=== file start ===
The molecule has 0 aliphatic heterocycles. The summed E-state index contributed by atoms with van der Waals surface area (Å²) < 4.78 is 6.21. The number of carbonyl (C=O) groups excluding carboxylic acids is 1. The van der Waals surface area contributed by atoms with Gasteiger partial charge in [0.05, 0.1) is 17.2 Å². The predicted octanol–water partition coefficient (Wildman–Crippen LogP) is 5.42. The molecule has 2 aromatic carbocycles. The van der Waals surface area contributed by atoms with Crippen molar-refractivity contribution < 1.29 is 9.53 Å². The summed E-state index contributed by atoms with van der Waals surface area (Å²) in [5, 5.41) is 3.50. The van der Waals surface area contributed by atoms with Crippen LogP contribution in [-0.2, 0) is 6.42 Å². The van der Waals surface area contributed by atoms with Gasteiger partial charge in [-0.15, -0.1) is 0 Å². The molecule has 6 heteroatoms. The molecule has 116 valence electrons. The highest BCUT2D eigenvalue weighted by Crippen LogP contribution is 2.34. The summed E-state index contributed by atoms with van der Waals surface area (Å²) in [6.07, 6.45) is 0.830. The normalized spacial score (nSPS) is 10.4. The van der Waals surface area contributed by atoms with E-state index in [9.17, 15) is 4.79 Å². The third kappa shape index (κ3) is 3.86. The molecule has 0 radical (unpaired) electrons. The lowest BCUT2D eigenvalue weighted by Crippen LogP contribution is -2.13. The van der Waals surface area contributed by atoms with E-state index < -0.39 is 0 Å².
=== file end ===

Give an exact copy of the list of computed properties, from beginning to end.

The molecule has 0 aliphatic heterocycles. The summed E-state index contributed by atoms with van der Waals surface area (Å²) < 4.78 is 6.21. The number of carbonyl (C=O) groups excluding carboxylic acids is 1. The van der Waals surface area contributed by atoms with Gasteiger partial charge in [0.05, 0.1) is 17.2 Å². The predicted octanol–water partition coefficient (Wildman–Crippen LogP) is 5.42. The molecule has 2 aromatic carbocycles. The van der Waals surface area contributed by atoms with Crippen molar-refractivity contribution < 1.29 is 9.53 Å². The summed E-state index contributed by atoms with van der Waals surface area (Å²) in [5, 5.41) is 3.50. The van der Waals surface area contributed by atoms with Crippen LogP contribution in [-0.2, 0) is 6.42 Å². The van der Waals surface area contributed by atoms with Gasteiger partial charge in [-0.15, -0.1) is 0 Å². The molecule has 6 heteroatoms. The molecule has 116 valence electrons. The highest BCUT2D eigenvalue weighted by Crippen LogP contribution is 2.34. The summed E-state index contributed by atoms with van der Waals surface area (Å²) in [6.07, 6.45) is 0.830. The normalized spacial score (nSPS) is 10.4. The van der Waals surface area contributed by atoms with E-state index in [9.17, 15) is 4.79 Å². The third kappa shape index (κ3) is 3.86. The molecule has 0 radical (unpaired) electrons. The lowest BCUT2D eigenvalue weighted by Crippen LogP contribution is -2.13. The van der Waals surface area contributed by atoms with E-state index < -0.39 is 0 Å².